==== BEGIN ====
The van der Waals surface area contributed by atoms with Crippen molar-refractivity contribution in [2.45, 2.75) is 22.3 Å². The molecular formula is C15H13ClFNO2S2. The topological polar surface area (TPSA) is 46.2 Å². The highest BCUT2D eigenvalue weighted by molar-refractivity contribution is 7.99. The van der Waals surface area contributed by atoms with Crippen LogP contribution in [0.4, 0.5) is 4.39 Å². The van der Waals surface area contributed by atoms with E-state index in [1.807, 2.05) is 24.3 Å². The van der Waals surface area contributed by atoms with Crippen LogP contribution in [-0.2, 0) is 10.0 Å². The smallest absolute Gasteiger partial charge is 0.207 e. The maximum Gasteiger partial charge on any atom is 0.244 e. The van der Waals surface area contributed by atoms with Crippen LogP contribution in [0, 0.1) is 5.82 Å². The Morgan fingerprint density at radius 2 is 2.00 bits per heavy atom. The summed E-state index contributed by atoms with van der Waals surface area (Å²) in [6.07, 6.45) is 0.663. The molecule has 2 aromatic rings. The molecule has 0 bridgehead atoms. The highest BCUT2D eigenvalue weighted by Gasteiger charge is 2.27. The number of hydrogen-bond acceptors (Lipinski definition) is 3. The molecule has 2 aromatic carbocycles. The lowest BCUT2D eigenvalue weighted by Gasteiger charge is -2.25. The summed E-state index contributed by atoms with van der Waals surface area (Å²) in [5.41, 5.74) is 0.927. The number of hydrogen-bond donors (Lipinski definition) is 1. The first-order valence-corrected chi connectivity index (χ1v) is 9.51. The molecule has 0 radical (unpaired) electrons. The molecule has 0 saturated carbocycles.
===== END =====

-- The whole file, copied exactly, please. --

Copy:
The van der Waals surface area contributed by atoms with Crippen molar-refractivity contribution in [2.45, 2.75) is 22.3 Å². The molecular formula is C15H13ClFNO2S2. The topological polar surface area (TPSA) is 46.2 Å². The highest BCUT2D eigenvalue weighted by molar-refractivity contribution is 7.99. The van der Waals surface area contributed by atoms with Crippen LogP contribution in [0.4, 0.5) is 4.39 Å². The van der Waals surface area contributed by atoms with E-state index in [1.807, 2.05) is 24.3 Å². The van der Waals surface area contributed by atoms with Crippen LogP contribution in [-0.2, 0) is 10.0 Å². The smallest absolute Gasteiger partial charge is 0.207 e. The maximum Gasteiger partial charge on any atom is 0.244 e. The van der Waals surface area contributed by atoms with Crippen LogP contribution in [0, 0.1) is 5.82 Å². The Morgan fingerprint density at radius 2 is 2.00 bits per heavy atom. The summed E-state index contributed by atoms with van der Waals surface area (Å²) in [6.07, 6.45) is 0.663. The molecule has 2 aromatic rings. The molecule has 0 bridgehead atoms. The highest BCUT2D eigenvalue weighted by Gasteiger charge is 2.27. The number of hydrogen-bond acceptors (Lipinski definition) is 3. The molecule has 2 aromatic carbocycles. The lowest BCUT2D eigenvalue weighted by Gasteiger charge is -2.25. The summed E-state index contributed by atoms with van der Waals surface area (Å²) in [5.41, 5.74) is 0.927. The number of hydrogen-bond donors (Lipinski definition) is 1. The first-order valence-corrected chi connectivity index (χ1v) is 9.51. The molecule has 0 radical (unpaired) electrons. The molecule has 0 saturated carbocycles.